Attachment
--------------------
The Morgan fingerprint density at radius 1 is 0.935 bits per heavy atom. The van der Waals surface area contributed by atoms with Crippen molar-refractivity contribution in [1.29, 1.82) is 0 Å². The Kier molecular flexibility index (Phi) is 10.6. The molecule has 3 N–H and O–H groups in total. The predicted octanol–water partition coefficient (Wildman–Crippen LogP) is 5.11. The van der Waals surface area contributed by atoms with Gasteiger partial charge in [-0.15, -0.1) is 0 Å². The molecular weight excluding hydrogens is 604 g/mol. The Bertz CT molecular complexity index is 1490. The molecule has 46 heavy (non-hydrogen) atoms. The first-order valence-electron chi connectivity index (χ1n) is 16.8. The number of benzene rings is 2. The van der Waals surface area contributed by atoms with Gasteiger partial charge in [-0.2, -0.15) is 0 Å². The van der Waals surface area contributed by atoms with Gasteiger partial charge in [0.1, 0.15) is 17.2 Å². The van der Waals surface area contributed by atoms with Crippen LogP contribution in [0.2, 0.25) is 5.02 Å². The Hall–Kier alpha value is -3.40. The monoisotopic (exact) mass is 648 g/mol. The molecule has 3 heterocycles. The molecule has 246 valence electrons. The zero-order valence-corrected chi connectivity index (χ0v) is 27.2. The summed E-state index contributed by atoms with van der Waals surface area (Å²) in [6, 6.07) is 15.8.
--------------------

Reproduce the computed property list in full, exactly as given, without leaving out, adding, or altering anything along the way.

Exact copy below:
The Morgan fingerprint density at radius 1 is 0.935 bits per heavy atom. The van der Waals surface area contributed by atoms with Crippen molar-refractivity contribution in [1.29, 1.82) is 0 Å². The Kier molecular flexibility index (Phi) is 10.6. The molecule has 3 N–H and O–H groups in total. The predicted octanol–water partition coefficient (Wildman–Crippen LogP) is 5.11. The van der Waals surface area contributed by atoms with Gasteiger partial charge in [-0.15, -0.1) is 0 Å². The molecular weight excluding hydrogens is 604 g/mol. The Bertz CT molecular complexity index is 1490. The molecule has 46 heavy (non-hydrogen) atoms. The first-order valence-electron chi connectivity index (χ1n) is 16.8. The number of benzene rings is 2. The van der Waals surface area contributed by atoms with Gasteiger partial charge in [-0.2, -0.15) is 0 Å². The van der Waals surface area contributed by atoms with Gasteiger partial charge in [0.1, 0.15) is 17.2 Å². The van der Waals surface area contributed by atoms with Crippen LogP contribution in [0.2, 0.25) is 5.02 Å². The Hall–Kier alpha value is -3.40. The monoisotopic (exact) mass is 648 g/mol. The molecule has 3 heterocycles. The molecule has 246 valence electrons. The zero-order valence-corrected chi connectivity index (χ0v) is 27.2. The summed E-state index contributed by atoms with van der Waals surface area (Å²) in [6, 6.07) is 15.8.